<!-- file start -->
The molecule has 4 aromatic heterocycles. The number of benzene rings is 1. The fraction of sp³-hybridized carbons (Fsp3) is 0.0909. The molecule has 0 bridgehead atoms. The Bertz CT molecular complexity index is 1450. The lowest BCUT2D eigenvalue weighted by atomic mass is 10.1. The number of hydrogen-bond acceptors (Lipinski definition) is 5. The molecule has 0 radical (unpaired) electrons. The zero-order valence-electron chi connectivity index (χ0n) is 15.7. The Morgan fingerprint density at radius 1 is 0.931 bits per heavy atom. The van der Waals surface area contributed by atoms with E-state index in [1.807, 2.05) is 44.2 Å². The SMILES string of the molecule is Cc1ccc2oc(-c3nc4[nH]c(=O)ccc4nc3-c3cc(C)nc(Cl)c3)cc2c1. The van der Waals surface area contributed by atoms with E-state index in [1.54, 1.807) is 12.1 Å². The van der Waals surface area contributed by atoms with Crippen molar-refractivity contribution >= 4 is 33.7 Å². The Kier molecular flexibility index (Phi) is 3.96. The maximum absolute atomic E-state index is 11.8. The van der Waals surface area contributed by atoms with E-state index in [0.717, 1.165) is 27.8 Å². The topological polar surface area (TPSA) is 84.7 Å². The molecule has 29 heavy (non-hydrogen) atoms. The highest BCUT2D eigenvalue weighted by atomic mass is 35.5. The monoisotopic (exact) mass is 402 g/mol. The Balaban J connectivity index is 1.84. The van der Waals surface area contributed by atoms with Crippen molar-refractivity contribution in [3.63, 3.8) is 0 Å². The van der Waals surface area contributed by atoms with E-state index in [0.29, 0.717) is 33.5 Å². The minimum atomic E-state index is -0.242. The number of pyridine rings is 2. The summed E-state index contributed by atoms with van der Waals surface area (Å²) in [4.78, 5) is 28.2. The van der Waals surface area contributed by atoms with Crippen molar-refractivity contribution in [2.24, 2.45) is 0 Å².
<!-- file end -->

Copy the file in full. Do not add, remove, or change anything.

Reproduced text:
The molecule has 4 aromatic heterocycles. The number of benzene rings is 1. The fraction of sp³-hybridized carbons (Fsp3) is 0.0909. The molecule has 0 bridgehead atoms. The Bertz CT molecular complexity index is 1450. The lowest BCUT2D eigenvalue weighted by atomic mass is 10.1. The number of hydrogen-bond acceptors (Lipinski definition) is 5. The molecule has 0 radical (unpaired) electrons. The zero-order valence-electron chi connectivity index (χ0n) is 15.7. The Morgan fingerprint density at radius 1 is 0.931 bits per heavy atom. The van der Waals surface area contributed by atoms with E-state index in [1.807, 2.05) is 44.2 Å². The SMILES string of the molecule is Cc1ccc2oc(-c3nc4[nH]c(=O)ccc4nc3-c3cc(C)nc(Cl)c3)cc2c1. The van der Waals surface area contributed by atoms with E-state index in [1.54, 1.807) is 12.1 Å². The van der Waals surface area contributed by atoms with Crippen molar-refractivity contribution >= 4 is 33.7 Å². The Kier molecular flexibility index (Phi) is 3.96. The maximum absolute atomic E-state index is 11.8. The van der Waals surface area contributed by atoms with E-state index in [0.717, 1.165) is 27.8 Å². The topological polar surface area (TPSA) is 84.7 Å². The molecule has 29 heavy (non-hydrogen) atoms. The highest BCUT2D eigenvalue weighted by atomic mass is 35.5. The monoisotopic (exact) mass is 402 g/mol. The Balaban J connectivity index is 1.84. The van der Waals surface area contributed by atoms with Crippen molar-refractivity contribution in [3.63, 3.8) is 0 Å². The van der Waals surface area contributed by atoms with E-state index in [0.29, 0.717) is 33.5 Å². The minimum atomic E-state index is -0.242. The number of pyridine rings is 2. The summed E-state index contributed by atoms with van der Waals surface area (Å²) in [4.78, 5) is 28.2. The van der Waals surface area contributed by atoms with Crippen molar-refractivity contribution in [2.24, 2.45) is 0 Å².